There many genres people work with. Some reading classics, while others like some of the young adult books of today. Many books are written with a medieval air, while others may be futuristic. Whatever the setting is, it’s important to be aware of what kind of book you are writing as well as reading.
Similar to setting up a certain playlist for your music, (See ‘A Musical Writer’s Remedy’.) genre lets your imagination flow with the setting of things. Consider my book, set in a post-apocalyptic world. It’s very futuristic, set in a time when technology can pretty much do anything anytime, but with a certain historical air, where the people of the day can hardly afford such items. Books such as The Hunger Games and Divergent are set up in similar ways, allowing much technology but little use for it by the poor.
Unless it’s some random time jump, most books tend to keep into their designated environment. Most books mainly focus on the mannerisms, language, and philosophy of the time. Historical books, such as Pride and Prejudice, Jane Eyre, and Withering Heights, do not have computers or any sort of device, but instead, they have to walk or ride a carriage if they wish to communicate with someone. The mannerisms of that time were quiet different as well, which is why sometimes it’s hard to understand a classical book’s style of writing.
If, however, you don’t want to stick to a certain time period, there are always options such as steampunk. Many times have I been asked what steampunk is, and my reply is,”A fiction, futuristic world with a style much like the Victorian age.” Steampunk allows writing the book to be futuristic while adding a touch of old age, as odd as that sounds.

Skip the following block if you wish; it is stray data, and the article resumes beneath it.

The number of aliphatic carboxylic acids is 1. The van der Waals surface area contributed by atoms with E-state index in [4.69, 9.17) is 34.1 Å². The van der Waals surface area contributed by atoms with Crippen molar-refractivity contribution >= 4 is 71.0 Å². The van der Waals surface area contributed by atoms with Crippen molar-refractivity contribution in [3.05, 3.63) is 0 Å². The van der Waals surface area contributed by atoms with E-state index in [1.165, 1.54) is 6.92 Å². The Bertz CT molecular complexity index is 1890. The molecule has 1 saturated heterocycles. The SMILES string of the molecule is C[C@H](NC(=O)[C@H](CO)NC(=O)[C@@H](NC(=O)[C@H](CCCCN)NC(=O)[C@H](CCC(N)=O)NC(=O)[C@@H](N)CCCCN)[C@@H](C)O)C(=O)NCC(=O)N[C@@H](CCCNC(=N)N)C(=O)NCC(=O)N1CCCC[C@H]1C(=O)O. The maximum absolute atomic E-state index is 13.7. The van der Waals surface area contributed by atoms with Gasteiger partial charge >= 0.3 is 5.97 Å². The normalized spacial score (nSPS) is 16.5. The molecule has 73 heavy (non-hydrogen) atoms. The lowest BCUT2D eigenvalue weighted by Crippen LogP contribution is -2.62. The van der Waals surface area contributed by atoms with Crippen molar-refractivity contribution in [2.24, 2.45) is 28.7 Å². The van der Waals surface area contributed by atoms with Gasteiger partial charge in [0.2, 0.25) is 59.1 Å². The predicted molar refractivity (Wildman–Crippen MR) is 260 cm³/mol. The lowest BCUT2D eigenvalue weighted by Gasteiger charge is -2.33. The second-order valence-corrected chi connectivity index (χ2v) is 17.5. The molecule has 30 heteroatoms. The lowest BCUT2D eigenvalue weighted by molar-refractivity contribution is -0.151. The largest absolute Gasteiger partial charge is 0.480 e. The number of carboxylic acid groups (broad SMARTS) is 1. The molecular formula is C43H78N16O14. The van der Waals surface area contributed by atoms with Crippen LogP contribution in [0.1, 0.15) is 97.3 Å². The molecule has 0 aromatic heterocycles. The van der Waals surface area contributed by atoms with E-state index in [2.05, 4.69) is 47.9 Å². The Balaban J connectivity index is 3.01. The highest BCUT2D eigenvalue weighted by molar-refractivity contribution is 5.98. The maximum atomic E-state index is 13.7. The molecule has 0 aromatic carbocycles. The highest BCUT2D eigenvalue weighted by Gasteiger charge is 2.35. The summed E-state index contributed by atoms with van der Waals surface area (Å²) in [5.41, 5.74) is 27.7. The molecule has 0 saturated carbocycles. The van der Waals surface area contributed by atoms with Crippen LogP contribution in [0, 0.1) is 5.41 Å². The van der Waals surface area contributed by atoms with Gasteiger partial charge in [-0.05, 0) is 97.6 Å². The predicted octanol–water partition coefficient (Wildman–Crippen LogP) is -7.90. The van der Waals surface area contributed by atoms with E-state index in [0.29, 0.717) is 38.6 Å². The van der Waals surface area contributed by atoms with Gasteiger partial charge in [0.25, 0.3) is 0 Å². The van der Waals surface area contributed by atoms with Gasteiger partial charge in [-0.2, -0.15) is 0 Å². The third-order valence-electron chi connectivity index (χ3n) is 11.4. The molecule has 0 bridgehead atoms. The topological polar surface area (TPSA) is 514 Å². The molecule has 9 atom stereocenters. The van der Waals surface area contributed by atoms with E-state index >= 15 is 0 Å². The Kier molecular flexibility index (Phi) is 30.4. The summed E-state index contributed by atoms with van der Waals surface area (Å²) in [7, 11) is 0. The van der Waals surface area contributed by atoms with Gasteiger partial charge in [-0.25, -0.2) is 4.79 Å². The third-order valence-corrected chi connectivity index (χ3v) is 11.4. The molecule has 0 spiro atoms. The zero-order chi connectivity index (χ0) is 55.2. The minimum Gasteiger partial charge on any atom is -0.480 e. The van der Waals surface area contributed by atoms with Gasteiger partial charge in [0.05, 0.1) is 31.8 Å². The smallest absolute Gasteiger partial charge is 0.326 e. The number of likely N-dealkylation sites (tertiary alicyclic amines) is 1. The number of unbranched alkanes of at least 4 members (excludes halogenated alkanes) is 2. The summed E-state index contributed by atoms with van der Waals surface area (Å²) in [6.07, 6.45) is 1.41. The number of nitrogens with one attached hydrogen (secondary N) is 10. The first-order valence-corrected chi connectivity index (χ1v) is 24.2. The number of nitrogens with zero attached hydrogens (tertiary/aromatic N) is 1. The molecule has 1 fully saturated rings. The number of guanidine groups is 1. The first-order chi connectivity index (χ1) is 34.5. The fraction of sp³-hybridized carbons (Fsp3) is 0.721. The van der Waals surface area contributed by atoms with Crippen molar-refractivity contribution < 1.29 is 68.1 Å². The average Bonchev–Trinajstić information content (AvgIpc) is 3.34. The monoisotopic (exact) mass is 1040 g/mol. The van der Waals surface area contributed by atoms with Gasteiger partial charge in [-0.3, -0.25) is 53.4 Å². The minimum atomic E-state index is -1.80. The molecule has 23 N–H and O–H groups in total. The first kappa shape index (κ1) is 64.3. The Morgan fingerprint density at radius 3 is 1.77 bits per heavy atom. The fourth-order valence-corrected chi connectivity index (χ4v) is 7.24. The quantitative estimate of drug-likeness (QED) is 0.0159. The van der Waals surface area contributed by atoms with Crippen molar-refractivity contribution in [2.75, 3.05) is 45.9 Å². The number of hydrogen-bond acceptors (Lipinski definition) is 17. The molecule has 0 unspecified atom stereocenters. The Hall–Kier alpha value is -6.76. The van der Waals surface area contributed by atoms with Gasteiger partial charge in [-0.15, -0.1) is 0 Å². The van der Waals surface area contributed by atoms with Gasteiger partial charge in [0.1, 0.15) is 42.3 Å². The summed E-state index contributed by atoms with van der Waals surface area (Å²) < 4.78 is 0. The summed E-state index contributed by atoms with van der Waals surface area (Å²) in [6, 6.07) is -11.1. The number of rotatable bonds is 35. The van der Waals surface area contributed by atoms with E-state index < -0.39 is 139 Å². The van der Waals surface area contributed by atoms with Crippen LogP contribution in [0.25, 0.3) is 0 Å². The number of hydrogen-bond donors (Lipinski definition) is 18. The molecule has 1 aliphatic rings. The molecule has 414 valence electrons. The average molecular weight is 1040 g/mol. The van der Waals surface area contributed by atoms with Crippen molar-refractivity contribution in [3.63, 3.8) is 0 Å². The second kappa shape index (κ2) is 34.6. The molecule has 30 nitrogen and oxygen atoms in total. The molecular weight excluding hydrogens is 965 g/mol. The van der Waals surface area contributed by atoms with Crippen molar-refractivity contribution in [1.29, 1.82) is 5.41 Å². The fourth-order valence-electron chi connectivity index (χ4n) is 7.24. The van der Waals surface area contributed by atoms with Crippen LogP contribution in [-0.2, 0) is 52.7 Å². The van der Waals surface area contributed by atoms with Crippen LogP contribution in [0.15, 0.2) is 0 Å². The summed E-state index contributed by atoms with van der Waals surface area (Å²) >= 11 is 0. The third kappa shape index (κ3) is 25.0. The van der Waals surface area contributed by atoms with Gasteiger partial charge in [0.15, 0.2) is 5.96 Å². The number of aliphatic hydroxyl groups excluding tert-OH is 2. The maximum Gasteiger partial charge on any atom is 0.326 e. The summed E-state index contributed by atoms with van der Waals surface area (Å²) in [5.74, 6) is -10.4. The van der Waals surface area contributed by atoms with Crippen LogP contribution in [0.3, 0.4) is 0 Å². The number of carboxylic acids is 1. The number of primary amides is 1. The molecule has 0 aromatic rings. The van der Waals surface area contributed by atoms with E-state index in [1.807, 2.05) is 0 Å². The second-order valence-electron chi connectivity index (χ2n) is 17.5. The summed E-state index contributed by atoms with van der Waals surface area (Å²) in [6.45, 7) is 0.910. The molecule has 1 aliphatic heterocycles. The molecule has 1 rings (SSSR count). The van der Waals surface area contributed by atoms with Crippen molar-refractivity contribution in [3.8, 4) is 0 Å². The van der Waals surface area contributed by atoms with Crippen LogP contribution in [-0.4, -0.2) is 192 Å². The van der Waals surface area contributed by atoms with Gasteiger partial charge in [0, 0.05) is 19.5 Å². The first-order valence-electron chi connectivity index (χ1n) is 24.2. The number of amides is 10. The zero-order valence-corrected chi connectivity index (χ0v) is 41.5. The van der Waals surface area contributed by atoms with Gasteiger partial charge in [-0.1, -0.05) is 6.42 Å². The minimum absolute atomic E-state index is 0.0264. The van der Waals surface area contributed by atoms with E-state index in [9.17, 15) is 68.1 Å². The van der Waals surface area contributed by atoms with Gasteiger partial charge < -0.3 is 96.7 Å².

So how do you figure out what sort of genre you are reading? Many genres have a typical air to them. Does you book have dragons and knights in it? Chances are it might be fantasy. Or how about a book where a man and a woman meet against all odds? That could be considered romance. As my friend and I have found out, many books seem to be a bit too cliche, especially in the young adult genre. Vampires falling in love with mortals, girls falling in love with the most popular boy in school, and love triangles all over the place are rather typical, and those books can get rather tiresome after you read a number of them.
So, hopefully that helped a bit. Genres have developed much over the years, some for better, some for worst, and some have even been created only in the last few years. They help readers know what kind of book they are reading as well as providing information on what style they prefer.